Since July 2009, the Jama’atu Ahlissunnah Lidda’awatiwal Jihad, meaning ‘a People Committed to the Propagation of the Prophet’s Teachings and Jihad’, which the local communities in north-eastern Nigeria refer to as Boko Haram, has been a major security threat. Boko Haram’s primary objective is to establish a caliphate in Northern Nigeria based on its extremist interpretation of Sharia law.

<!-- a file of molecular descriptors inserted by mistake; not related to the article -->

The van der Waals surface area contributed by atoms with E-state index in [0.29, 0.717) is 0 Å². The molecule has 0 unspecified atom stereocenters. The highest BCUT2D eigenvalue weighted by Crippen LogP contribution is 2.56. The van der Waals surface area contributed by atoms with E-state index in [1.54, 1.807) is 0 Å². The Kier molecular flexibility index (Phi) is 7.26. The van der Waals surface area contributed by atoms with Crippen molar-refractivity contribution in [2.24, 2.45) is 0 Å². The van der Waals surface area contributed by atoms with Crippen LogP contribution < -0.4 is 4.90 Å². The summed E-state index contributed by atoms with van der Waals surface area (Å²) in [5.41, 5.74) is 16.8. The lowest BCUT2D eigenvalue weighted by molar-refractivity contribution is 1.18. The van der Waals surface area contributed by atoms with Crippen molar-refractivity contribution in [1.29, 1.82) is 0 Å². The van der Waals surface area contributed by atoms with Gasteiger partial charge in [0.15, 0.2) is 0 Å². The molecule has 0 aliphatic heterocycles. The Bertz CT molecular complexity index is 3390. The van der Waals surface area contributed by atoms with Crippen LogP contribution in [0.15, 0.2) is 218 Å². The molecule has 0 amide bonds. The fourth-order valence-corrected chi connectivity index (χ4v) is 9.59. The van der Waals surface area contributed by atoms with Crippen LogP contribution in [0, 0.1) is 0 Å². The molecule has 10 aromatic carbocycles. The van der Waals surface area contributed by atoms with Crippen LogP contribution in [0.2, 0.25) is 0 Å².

Amnesty International estimates that Boko Haram has at least 15,000 fighters. Its violent campaign has paralysed education and trade in the six north-eastern states, as well as some other parts of the northern Nigeria. Boko Haram’s violence has had a devastating impact on the agricultural economy in the north-east, with many farmers afraid to farm their land.